NYSUT is marking this year’s national Workers’ Memorial Day with a call to action for more workplace protections in this time of the COVID-19 pandemic, when health care professionals, teachers and School-Related Professionals have faced exposure, illness and death from serving in workplaces without adequate protections in place.
A federal bill now under consideration would require the federal Occupational Safety and Health Administration, part of the Labor Department, to issue Emergency Temporary Standards to establish legal obligation for all workplaces to implement infectious disease exposure control plans. OSHA currently has no enforceable standards to protect workers from airborne diseases, and earlier this month even excused workplaces from having to report COVID-19 cases.
“The time is now for OSHA to step up instead of step back,” said NYSUT President Andy Pallotta. “We need an Emergency Temporary Standard that establishes a legal obligation for all workplaces to implement infectious disease exposure control plans to keep workers safe during the COVID-19 pandemic. We need this standard now and we will need this standard when we reopen our schools and economy. Worker health is public health.”
“We’ve lost people to COVID-19 who were possibly exposed at work,” said Veronica Foley, NYSUT health and safety specialist.
“An emergency temporary standard would set a great precedent,” Foley said. “It would give us the needed opportunity to work with and hold schools, hospitals and other workplaces accountable for creating protections for staff as well as students, and the community.”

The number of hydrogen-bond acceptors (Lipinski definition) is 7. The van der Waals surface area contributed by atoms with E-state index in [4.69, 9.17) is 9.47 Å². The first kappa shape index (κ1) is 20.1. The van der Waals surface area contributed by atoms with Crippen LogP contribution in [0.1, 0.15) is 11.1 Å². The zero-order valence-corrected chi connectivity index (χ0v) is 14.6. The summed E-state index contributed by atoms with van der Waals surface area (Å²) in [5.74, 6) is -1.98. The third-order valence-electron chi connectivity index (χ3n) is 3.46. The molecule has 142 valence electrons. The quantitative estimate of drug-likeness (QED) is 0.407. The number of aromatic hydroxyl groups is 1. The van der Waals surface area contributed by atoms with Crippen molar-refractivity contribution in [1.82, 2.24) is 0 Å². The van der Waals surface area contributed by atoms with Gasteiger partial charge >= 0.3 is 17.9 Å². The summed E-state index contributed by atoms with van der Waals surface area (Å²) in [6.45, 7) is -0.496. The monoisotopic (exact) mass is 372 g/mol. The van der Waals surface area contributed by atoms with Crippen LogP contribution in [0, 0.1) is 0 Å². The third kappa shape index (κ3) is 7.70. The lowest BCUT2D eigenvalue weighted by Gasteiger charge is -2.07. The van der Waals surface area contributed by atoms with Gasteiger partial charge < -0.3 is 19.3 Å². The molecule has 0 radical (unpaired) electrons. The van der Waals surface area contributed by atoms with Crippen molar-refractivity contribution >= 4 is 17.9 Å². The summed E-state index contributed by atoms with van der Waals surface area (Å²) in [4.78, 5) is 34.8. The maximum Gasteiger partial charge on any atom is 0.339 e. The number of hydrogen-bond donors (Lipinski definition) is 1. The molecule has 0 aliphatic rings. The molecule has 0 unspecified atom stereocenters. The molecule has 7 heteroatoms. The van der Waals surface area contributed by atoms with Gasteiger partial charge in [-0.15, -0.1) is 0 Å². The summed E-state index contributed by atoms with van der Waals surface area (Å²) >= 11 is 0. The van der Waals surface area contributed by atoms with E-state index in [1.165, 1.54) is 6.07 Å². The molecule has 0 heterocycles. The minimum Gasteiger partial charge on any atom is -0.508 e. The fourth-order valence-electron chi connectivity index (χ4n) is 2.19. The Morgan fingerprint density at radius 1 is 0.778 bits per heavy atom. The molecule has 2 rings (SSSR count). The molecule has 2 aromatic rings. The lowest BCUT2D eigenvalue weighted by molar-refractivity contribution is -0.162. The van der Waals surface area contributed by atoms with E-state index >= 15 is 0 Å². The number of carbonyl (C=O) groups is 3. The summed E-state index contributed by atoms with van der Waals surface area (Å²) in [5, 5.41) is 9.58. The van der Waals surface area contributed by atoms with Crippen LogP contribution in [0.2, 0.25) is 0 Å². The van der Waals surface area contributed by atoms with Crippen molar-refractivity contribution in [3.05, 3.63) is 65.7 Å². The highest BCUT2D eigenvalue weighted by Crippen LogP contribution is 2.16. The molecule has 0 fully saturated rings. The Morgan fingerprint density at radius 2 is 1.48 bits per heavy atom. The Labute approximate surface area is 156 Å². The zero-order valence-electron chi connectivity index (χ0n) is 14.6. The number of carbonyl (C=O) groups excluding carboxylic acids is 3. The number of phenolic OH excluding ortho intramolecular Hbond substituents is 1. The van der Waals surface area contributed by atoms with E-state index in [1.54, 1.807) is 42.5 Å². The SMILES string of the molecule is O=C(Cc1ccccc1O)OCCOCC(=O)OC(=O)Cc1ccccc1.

The proposed bill (H.R. 6559) would require the agency to establish a legal obligation for all workplaces to implement infectious disease exposure control plans to keep workers safe.
NYSUT has a memorial page chronicling and honoring the union members who have died due to the disease. They are being honored daily, and especially today, on Worker’s Memorial Day. In 2018, 5,250 people died on the job in the U.S, according to OSHA, with the majority of deaths coming from the construction industry. This year, COVID-19 has claimed nearly 55,000 lives as of the end of April, and many people were exposed at their jobs.
Doctors, nurses and other health care professionals have been working without adequate personal protective equipment and a lack of best practices in terms of policies and procedures needed to help workplaces stymie the spread of infectious disease. Overall, NYSUT is advocating for more equipment, proper training in how to use it, and adequate COVID-19 testing. Employer recording, reporting and tracking of worker infections is essential.
“There needs to be ongoing labor-management discussions and oversight about the implementation of any plan or procedure with a goal of reducing infections and helping members,” Foley said. “If a custodian has to clean, what do they need? If a teacher has to work in the classroom, what do they need?”
NYSUT had donated thousands of face masks to health care professionals by raising money through its Disaster Relief Fund. Using 3D printers, educators K–12 and at the college and university level have made and donated face shields.
According to the Centers for Disease Control and Prevention, more than 16,000 workers in the U.S. have been infected with COVID-19 as of the end of March. The CDC has issued various standards for communities and workplaces, but the guidance is not binding.
“An OSHA standard would be binding,” Foley said.“ OSHA was created with the sole purpose of protecting workers. All of their standards are enforceable and they give workers agency. The unions have a capacity to educate members about their rights under OSHA, and expanding those rights by creating additional and much-needed infectious disease standards would further protect them from this formidable hazard.”